Black carbon, blood pressure, and miRNA-related SNPs.
Exposure to particulate air pollution has been associated with cardiovascular morbidity and mortality in epidemiologic studies. There is growing evidence that traffic-related pollution, including black carbon (BC), may drive the cardiotoxic effects observed in response to air pollution, although results have been inconsistent. There is also evidence that key regulators of gene expression, such as microRNAs, may affect pathogenic pathways for cardiovascular disease. Wilker et al. (p. 943) hypothesized that individual susceptibility to BC may be related to polymorphisms in genes that regulate miRNAs. The authors investigated the association between BC exposure and blood pressure, as well as potential effect modification by single nucleotide polymorphisms (SNPs) in microRNA-processing genes. Using data from the Normative Aging Study, they report that a 1-SD increase in BC was associated with elevated systolic and diastolic blood pressure. Associations with diastolic blood pressure were modified by SNPs in the DICER, GEMIN4, and DGCR8 genes, and associations with systolic blood presure were modified by SNPs in GEMIN3 and GEMIN4. The authors suggest that findings support a role for miRNA genesis and processing in effects of BC on blood pressure.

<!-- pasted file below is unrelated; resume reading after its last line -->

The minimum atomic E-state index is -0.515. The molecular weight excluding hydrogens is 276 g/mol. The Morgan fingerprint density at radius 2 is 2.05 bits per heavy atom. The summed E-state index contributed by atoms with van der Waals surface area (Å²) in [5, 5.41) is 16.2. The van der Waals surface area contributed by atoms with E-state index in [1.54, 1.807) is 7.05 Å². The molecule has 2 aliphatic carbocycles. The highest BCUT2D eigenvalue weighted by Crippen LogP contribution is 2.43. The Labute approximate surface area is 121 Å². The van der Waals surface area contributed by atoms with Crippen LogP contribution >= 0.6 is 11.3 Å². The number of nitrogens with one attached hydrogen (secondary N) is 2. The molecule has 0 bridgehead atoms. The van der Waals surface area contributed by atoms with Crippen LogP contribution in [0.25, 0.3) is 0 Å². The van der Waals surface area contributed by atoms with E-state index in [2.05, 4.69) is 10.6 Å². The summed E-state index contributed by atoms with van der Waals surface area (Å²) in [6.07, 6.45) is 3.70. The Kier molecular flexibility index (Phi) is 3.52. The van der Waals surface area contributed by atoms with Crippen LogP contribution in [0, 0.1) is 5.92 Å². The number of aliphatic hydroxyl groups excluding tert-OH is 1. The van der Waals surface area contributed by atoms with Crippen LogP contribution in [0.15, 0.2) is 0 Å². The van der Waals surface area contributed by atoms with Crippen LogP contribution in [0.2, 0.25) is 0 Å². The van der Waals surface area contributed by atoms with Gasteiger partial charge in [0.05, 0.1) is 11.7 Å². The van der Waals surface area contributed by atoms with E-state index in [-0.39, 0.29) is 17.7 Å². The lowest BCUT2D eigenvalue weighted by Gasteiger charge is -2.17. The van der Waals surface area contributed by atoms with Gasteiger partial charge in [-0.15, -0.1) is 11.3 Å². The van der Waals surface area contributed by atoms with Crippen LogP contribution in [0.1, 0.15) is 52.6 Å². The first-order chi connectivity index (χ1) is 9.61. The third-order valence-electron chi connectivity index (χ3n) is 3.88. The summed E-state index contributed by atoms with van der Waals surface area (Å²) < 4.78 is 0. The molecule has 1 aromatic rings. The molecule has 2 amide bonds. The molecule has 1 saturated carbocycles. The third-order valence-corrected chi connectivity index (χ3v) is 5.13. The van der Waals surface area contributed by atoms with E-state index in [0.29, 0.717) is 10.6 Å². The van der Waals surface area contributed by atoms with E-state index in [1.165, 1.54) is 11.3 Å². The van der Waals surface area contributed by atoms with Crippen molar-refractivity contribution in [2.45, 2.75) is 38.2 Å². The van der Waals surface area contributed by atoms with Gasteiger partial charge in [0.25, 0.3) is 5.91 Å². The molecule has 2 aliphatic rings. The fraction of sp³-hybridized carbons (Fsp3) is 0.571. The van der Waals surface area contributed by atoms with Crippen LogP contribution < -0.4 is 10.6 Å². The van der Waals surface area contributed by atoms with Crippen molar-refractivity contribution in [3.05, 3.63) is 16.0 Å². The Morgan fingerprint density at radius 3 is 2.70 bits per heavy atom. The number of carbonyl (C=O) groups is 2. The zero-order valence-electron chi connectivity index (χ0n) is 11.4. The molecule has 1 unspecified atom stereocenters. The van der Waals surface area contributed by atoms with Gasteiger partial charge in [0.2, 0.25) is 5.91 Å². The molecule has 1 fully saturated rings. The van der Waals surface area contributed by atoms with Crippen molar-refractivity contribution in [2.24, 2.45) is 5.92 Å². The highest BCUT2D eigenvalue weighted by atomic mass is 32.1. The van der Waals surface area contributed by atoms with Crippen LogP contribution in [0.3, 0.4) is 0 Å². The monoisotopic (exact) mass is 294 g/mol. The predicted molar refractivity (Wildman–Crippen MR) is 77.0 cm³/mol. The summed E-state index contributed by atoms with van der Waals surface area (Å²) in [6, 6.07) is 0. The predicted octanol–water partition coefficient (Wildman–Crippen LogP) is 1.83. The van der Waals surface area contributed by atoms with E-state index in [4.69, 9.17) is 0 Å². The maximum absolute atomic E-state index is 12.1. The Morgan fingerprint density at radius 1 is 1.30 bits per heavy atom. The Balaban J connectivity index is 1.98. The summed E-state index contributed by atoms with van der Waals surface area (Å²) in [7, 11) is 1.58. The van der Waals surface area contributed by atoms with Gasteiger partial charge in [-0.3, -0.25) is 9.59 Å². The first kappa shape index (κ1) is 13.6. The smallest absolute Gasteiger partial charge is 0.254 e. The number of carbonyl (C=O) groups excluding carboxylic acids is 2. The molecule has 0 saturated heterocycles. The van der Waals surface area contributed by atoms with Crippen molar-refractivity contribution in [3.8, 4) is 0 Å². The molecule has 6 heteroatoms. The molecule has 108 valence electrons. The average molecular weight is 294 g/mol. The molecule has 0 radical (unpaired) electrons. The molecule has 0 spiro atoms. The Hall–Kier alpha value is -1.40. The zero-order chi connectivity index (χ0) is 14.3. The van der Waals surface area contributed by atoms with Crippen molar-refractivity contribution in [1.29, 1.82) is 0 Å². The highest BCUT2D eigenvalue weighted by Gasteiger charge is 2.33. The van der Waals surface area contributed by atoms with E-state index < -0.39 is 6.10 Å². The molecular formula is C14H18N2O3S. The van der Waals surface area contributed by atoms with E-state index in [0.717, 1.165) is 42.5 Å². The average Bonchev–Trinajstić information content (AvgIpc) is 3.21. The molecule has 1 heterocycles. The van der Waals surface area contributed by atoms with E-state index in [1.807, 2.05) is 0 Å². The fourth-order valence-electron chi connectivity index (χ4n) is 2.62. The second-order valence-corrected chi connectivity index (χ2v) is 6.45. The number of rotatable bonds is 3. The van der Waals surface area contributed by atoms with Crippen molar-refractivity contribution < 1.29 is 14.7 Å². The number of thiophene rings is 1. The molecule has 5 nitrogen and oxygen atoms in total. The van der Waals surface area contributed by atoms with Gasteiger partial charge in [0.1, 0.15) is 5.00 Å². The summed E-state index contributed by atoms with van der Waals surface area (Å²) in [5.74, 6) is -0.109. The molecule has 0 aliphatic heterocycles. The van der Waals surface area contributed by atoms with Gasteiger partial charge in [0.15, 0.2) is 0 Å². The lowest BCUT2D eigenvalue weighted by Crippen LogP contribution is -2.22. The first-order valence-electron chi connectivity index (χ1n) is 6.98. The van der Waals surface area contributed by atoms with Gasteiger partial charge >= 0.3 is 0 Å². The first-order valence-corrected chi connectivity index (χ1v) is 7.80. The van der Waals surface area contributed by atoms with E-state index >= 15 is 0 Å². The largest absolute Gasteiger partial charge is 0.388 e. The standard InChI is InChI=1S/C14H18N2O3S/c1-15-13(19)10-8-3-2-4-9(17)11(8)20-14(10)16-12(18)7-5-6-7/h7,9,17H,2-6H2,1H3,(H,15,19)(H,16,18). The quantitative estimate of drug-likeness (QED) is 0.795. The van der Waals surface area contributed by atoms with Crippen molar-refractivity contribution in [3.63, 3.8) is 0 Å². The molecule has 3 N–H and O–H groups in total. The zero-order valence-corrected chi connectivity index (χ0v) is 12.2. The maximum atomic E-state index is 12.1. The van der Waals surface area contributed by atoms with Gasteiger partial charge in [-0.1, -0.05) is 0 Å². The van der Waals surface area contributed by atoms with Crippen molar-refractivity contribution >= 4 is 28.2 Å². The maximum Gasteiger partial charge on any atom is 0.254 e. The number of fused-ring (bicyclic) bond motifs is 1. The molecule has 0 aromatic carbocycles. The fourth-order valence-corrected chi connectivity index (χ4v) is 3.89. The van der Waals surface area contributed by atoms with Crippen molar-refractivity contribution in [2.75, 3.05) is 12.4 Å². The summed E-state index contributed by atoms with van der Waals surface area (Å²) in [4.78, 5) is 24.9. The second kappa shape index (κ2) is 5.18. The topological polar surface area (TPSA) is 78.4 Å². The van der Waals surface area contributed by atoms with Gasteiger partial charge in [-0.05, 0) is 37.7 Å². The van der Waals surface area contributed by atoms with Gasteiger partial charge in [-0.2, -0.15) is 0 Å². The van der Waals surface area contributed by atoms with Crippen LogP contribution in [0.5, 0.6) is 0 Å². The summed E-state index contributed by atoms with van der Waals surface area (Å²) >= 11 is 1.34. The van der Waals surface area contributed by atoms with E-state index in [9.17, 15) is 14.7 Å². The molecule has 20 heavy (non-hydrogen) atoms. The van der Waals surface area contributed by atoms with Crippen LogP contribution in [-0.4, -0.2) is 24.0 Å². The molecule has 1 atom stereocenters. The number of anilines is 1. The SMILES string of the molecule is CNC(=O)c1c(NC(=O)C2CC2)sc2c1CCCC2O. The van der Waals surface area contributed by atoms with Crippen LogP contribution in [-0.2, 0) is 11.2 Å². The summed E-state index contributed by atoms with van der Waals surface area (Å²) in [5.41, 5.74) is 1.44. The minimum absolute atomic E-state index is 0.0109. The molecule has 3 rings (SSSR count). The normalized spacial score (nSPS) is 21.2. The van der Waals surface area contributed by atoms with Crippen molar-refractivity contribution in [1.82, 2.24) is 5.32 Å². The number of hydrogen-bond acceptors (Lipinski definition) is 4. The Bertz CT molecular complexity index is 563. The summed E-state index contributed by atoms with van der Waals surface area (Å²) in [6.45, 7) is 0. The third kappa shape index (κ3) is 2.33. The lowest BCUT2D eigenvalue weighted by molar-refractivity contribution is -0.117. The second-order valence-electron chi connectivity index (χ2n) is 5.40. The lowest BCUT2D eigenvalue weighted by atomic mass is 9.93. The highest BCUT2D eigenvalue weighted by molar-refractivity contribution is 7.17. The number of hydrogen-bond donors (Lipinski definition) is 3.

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|Title Annotation:||Research; single nucleotide polymorphisms|
|Publication:||Environmental Health Perspectives|
|Article Type:||Brief article|
|Date:||Jul 1, 2010|
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